The easiest way to make F1 engines cheaper is to make them electric. It’s just a matter of time.
There is one major reason why F1 can't go electric - and that's Formula E's contract with the FIA. Formula E has an exclusive licence with the FIA for 25 years to run a single seater-all-electric championship. F1 would either need to pay Alejandro Agag a massive pile of cash (hundreds of millions or possibly billions) for the rights, or it needs to maintain an ICE in place until 2039...There is no reason why F1 can't go electric, though it will involve brining back refuelling i.e channge of battery, I wouldn't suggest going down the change car route, i.e two cars to complete a race swapping as required as governing altering the set up when charging or changing the battery. Changing the battery initially would involve some clever thinking to reduce pit time, but except for safety the design and installation should be free and not go down the standard battery route, that way we may get a system that would mean we can treat the battery pack as a fuel that can be standardised for road use.
F1 needs to stop pretending its about road car technology just to pander to the manufacturers of road cars. Having a budget cap is absolutely fine but, It should be all about designing the best cars and putting the best drivers in them.
I have to say that I don’t quite agree with you,..True Galahad which is why Dear old Bernie wanted the manufacturers in. They could afford to pay out more while demanding less in comparative terms.
If you go back to the early 90s, the most technologically advanced cars were being produced by independent teams. They were getting the lions share of the money. Once Dear old Bernie got his mate Max to hand over the keys to the commercial rights, Bernie took out a far greater slice. If the teams were taking 80 percent of the commercial rights before 1997/98, afterwards they were probably only getting 50 percent all be it of a bigger pot thanks to Bernie.
If you have a pool of independent teams who rely on that cash to develop, Bernie has to keep growing the pot at a bigger, and potentially unsustainable rate. By bringing in the manufacturers, suddenly you have a group who are happy to take their purse from Bernie and still spend 3 times what they are given by FOM because they have other revenue generating opportunities.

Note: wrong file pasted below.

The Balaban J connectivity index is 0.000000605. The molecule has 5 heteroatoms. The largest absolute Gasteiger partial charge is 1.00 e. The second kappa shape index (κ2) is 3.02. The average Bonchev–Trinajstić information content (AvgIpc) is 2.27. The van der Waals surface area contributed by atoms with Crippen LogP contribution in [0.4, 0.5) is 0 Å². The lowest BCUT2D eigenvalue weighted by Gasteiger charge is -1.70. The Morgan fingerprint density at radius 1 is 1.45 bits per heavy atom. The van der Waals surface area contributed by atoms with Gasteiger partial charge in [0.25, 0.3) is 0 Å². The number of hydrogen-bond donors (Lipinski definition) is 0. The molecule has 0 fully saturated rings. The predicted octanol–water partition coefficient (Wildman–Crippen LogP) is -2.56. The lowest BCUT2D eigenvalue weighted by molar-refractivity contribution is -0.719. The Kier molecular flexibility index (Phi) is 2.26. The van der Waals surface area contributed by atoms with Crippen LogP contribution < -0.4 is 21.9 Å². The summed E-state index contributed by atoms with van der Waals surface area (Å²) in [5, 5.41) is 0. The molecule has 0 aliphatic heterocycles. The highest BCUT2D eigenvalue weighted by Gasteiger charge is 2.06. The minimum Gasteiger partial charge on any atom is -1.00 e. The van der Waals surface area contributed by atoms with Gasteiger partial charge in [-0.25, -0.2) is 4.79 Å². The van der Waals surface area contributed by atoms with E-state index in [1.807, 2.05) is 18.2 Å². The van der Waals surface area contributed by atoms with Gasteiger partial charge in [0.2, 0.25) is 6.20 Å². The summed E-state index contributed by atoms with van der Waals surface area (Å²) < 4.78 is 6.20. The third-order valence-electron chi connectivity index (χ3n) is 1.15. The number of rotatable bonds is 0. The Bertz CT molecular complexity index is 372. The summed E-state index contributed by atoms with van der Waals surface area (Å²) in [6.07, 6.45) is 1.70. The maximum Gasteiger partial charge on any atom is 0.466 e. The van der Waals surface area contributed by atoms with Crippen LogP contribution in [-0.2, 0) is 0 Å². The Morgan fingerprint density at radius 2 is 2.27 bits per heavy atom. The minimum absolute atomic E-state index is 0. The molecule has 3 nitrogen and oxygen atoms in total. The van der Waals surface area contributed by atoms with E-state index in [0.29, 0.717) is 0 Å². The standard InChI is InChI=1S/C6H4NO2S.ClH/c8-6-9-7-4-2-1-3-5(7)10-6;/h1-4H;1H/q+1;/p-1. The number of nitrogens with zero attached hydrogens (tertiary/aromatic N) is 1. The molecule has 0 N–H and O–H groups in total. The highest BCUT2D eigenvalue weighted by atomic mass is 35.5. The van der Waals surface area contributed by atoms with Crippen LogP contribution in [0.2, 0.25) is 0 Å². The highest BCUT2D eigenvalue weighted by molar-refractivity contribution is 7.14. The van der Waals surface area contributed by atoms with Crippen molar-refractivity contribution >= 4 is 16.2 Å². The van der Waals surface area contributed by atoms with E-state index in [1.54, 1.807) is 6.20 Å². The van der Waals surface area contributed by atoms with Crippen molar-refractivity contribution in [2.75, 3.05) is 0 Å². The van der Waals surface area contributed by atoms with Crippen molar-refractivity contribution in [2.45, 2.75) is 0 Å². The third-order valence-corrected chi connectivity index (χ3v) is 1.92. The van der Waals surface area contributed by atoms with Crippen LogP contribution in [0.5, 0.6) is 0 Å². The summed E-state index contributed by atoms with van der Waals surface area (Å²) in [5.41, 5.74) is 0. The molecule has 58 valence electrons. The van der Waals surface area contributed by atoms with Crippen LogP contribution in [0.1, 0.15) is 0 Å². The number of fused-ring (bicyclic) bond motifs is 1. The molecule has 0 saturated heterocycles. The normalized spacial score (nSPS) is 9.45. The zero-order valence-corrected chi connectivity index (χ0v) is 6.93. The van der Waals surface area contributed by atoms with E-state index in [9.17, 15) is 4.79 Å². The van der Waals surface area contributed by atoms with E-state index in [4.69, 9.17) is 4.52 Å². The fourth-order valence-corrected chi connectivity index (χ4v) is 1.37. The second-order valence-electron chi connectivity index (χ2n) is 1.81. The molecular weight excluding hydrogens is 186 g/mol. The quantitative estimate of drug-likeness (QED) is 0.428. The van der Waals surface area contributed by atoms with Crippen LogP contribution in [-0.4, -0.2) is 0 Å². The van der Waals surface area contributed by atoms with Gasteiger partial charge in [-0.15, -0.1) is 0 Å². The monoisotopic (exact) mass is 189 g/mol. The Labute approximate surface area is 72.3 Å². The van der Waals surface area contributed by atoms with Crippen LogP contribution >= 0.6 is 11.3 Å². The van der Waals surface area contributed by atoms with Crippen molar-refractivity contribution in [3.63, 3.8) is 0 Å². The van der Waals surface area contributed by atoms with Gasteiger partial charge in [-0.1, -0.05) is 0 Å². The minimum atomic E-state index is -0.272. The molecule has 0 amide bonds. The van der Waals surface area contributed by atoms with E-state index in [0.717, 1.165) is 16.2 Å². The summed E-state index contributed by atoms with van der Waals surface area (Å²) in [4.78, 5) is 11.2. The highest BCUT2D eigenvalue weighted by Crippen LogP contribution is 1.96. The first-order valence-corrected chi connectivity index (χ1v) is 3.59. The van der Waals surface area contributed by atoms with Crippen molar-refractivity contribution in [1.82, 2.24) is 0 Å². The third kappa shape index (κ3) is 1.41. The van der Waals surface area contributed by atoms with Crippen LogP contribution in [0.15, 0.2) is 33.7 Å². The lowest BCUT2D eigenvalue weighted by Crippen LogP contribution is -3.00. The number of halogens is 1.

I would argue that financed properly and with a far better and more open rule book that relies more on intuition and engineering and less on spending billions to gain 100th of a second, independent teams could produce outstanding designs as they always did in the past.
I genuinely think that Mosley had the right idea in 2010... have a strict budget cap, but allow much more leeway with the regs. Then teams can’t just throw money at optimisation, but can instead, as you suggest use more intuition..
I don't have a problem with what Mosley was trying to do in 2010 but he lost his battle with his great mate Bernie precisely because he couldn't put the genie back in the bottle.
Like I said to G, Bernie needed the manufacturers to come into the sport precisely because they were willing to chuck cash at the wall to see what stuck.
Companies like Toyota must have wasted millions on their F1 project until the credit crunch blew them out. You can't tell me that they were getting more back from Bernie than they put in?
It was a brave move for Mercedes to enter F1 as a manufacturer in the immediate aftermath of the global banking crisis. Fortunately for them, Honda, BMW, Toyota and a short while later, Renault all pulled out as constrictors.
I'm not convinced Ferrari are different. They are now a publicly traded company with accountability to shareholders. It is no longer Enzo's hobby.One has to look back to how F1 started, it was a manufacturers formula with private entrants as manufacturer B teams plus a few well heeled amateur entrants with their "hybrid" i.e mixture of chassis/engines and bodywork but it was basically amatuer for the spectacle, privateers with no hope but fun and start money. Except for the manufacturers you entered your car, paid the fee got scrutineered and off you raced, you didn't need a commitment to race the season, then came the Enzo Ferrari so called garageistas, who after a few false starts started winning, these guys were generally engineers or small production sports or racing car builders, Cooper, Lotus, Brabham etc, they made their money by selling their cars to privateers and selling support and expertise to their customers.
Today the manufacturer rules, the limitations of regulation discourage thinking out of the box, privateers are discouraged by swinging entrance fees to join the club, even billionaires have problems affording joining the club. F1 made enough money to support its 10 or 12 races but Bernie and the old Brabham F1 team decided to do a JR Ewing on F1 even to the extent of regulating the regulator, F1 is not a sport any longer is a billion dollar circus operated by big business collecting as much cash as possible on a worldwide basis from goverments, circuit owners, fans and manufacturers.
I suppose the real question is whether the the advantage to the manufacturers is real in advertising return or a myth that can they really get off without losing sales to the non participating manufacturers, are their products actually better than the non participating manufacturers, Ferrari are a different case, they're Italians and have a religious fervour to F1 and motor racing as a sport and have a right to win.